The holidays, end of year stuff, travel, and just not having any new CDs that produced much torque left me without enough spark to get started on a CD review. Ah, but, finally, as I was listening to an older recording that I hadn’t listened to in years, I was thrust into high gear. This music is hypnotic. It cruises in clean straight lines. It’s tight in the corners; it courses smoothly over rolling terrain. It makes noise, it purrs, it evokes. It’s ’90s psychedelic ethno-trance chill, and a bit of a throwback to the turn-on, tune-in, drop-out of the make love not war 1960s eastern spiritualism awakening with a touch of quantum physics. Take a test drive. . .
The first two samples shouldn’t lead you to believe that they’re reading the street signs out loud down every road. It’s only on those two courses that Robert Anthony’s rumbling voice is heard rolling out in his sultry come thither way, but those bits of narration add some grip to the otherwise oil slick album.
Consummate didgeridoo by Stephen Kent, lyrical clarinet by Beth Custer, precise percussion by John Loose, digital atmospherics and odds & ends by Kenneth Newby make up the group Trance Mission. They’ve recorded three other albums during their run. Meanwhile, their second recording, with numerous guests contributing to the mix, makes me wonder why I never got any of their other CDs. It’s well recorded, and not a hint of dynamic compression. They are a prime example of musicians who took the twisting backroads instead of the curve challenged superhighway of mainstream mediocrity.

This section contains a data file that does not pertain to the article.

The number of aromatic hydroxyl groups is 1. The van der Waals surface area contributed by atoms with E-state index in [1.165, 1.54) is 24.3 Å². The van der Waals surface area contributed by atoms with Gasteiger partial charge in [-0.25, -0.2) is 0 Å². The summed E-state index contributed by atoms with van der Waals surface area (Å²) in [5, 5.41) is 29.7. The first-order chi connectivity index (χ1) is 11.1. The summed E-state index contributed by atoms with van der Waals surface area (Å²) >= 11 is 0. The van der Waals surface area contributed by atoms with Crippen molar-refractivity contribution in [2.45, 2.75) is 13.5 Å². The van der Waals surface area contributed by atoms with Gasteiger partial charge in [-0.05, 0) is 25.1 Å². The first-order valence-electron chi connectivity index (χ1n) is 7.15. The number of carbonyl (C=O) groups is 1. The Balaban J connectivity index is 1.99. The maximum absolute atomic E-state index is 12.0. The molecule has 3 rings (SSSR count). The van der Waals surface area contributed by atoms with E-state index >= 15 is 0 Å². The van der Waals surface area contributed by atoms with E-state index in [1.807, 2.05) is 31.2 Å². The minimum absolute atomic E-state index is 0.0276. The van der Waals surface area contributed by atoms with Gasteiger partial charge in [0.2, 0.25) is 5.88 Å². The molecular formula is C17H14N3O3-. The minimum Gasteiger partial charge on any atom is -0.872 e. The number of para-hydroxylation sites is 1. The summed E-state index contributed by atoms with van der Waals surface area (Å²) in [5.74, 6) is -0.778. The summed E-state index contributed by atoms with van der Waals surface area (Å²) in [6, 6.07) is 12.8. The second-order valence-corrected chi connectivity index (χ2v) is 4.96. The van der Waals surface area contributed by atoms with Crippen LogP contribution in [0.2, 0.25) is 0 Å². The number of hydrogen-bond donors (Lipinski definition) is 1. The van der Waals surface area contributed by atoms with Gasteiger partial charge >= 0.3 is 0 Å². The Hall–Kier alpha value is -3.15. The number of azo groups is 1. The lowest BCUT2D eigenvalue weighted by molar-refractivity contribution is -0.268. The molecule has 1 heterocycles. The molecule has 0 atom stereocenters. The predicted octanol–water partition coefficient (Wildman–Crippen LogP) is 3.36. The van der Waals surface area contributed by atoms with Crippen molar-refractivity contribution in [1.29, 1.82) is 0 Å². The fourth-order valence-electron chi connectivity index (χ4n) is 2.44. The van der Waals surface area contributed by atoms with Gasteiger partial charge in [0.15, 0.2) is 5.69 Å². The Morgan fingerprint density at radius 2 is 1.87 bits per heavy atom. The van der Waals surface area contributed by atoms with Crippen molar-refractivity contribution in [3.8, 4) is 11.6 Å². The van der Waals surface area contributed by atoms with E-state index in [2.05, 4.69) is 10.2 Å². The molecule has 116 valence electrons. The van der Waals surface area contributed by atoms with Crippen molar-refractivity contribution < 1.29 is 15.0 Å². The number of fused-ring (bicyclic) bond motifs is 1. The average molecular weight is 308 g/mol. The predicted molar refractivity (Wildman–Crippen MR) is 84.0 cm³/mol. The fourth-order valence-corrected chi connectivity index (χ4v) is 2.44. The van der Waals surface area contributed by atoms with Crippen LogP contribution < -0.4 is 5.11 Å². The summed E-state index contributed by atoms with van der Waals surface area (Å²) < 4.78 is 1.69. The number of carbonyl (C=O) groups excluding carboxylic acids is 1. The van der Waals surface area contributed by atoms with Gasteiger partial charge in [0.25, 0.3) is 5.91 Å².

(||) Rating — Music : A ║ Performance : A ║ Recording : A ║ Trance Mission, Meanwhile, City of Tribes Records, 1994